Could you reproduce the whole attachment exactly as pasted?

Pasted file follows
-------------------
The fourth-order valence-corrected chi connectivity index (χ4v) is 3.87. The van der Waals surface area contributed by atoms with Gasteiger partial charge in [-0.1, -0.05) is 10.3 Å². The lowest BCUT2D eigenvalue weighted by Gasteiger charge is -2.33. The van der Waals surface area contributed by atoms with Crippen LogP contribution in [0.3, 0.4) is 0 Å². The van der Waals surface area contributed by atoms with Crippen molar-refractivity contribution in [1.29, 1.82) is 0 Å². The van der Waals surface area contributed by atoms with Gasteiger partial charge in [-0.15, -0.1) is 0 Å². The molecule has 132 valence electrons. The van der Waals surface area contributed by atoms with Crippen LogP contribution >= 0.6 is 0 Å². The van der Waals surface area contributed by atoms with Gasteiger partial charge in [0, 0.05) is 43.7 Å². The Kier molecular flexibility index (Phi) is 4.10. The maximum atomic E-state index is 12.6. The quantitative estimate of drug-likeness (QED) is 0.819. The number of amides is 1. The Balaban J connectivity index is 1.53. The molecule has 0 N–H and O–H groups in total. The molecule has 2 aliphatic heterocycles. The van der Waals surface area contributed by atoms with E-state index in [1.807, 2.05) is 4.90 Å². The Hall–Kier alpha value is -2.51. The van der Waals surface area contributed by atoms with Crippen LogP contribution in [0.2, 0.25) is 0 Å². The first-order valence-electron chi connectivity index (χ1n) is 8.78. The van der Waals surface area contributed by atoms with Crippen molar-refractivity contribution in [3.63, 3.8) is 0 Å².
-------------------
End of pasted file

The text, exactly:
The fourth-order valence-corrected chi connectivity index (χ4v) is 3.87. The van der Waals surface area contributed by atoms with Gasteiger partial charge in [-0.1, -0.05) is 10.3 Å². The lowest BCUT2D eigenvalue weighted by Gasteiger charge is -2.33. The van der Waals surface area contributed by atoms with Crippen LogP contribution in [0.3, 0.4) is 0 Å². The van der Waals surface area contributed by atoms with Crippen molar-refractivity contribution in [1.29, 1.82) is 0 Å². The van der Waals surface area contributed by atoms with Gasteiger partial charge in [-0.15, -0.1) is 0 Å². The molecule has 132 valence electrons. The van der Waals surface area contributed by atoms with Crippen LogP contribution >= 0.6 is 0 Å². The van der Waals surface area contributed by atoms with Gasteiger partial charge in [0, 0.05) is 43.7 Å². The Kier molecular flexibility index (Phi) is 4.10. The maximum atomic E-state index is 12.6. The quantitative estimate of drug-likeness (QED) is 0.819. The number of amides is 1. The Balaban J connectivity index is 1.53. The molecule has 0 N–H and O–H groups in total. The molecule has 2 aliphatic heterocycles. The van der Waals surface area contributed by atoms with E-state index in [1.807, 2.05) is 4.90 Å². The Hall–Kier alpha value is -2.51. The van der Waals surface area contributed by atoms with Crippen LogP contribution in [0.2, 0.25) is 0 Å². The first-order valence-electron chi connectivity index (χ1n) is 8.78. The van der Waals surface area contributed by atoms with Crippen molar-refractivity contribution in [3.63, 3.8) is 0 Å².